(Jay Sherman from The Critic. Geek points if you remember the show!)
Last week for the IWSG, I shared my insecurities about marketing. I already knew many writers have the same worries about promotion, but it amazed me just how many had no idea what was working and what wasn't. Everyone just keeps pushing onward, hoping something might click.
Once upon a time, it wasn't an author's job to market their work. The publisher did it. Nowadays, the responsibility rests solely upon the writer. It doesn't matter if you're self-published or traditionally published. We now have to be both the artist and marketer. Most of us just aren't built that way. We prefer to stay hidden away in our writing caves and not have to deal with it.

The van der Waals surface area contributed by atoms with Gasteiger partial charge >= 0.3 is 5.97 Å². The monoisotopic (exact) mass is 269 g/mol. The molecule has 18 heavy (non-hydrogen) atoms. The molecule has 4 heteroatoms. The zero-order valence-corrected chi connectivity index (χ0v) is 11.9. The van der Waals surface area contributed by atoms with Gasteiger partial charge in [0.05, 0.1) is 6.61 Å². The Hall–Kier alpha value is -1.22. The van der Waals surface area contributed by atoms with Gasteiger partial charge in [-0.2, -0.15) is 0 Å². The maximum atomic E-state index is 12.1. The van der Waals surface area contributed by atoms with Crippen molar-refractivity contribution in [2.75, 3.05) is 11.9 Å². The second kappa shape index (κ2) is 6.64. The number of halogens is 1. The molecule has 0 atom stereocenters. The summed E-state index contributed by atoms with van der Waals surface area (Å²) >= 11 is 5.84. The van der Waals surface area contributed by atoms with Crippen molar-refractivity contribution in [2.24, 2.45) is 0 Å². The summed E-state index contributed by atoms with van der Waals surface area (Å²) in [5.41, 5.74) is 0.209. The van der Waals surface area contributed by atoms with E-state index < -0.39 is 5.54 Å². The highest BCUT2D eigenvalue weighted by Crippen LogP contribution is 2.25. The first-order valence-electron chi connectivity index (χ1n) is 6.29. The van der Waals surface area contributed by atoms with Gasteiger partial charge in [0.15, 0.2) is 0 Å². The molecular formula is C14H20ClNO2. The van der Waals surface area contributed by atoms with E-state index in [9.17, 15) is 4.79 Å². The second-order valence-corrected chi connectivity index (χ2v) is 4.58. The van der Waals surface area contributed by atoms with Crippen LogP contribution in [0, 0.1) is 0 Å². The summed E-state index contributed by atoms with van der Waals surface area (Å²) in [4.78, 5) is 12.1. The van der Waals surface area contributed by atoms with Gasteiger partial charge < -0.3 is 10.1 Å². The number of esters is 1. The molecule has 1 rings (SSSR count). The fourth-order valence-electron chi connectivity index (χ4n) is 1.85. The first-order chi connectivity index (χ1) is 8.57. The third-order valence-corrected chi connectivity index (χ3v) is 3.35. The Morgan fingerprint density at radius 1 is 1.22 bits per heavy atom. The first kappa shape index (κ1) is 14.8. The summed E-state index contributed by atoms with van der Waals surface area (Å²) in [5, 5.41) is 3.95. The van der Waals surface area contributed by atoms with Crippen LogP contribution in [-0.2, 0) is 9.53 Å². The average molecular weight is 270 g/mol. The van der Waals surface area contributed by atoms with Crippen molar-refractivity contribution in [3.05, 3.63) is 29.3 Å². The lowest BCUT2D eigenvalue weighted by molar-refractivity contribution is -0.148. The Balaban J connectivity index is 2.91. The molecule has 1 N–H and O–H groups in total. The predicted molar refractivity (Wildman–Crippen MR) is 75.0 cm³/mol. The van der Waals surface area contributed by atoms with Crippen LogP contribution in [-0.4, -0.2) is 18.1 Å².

But we have to get our work out there in front of readers. Painful as it is, we have to promote.
You can read all the articles on marketing you want and take a dozen workshops, but sad to say it, it might not help. What works for one author might not work for another. In fact, there are so many different ways to promote your work that very few paths will be the same.
And in the end, it takes a big dose of good luck to succeed.
So why do all that work then? If it's all about luck, there's no point in stressing over marketing. Goodness knows I'd prefer to write stories and not stand out on a street corner shouting, "Buy my book! Buy my book!" Because that's how marketing my books feels to me.
Here's the thing: each reader you reach increases your chances of being lucky. All it takes is that one person to set off a chain reaction.
Do everything you can to attract readers. Try it all at least once. It's immensely stressful, but in the end, your hard work will pay off.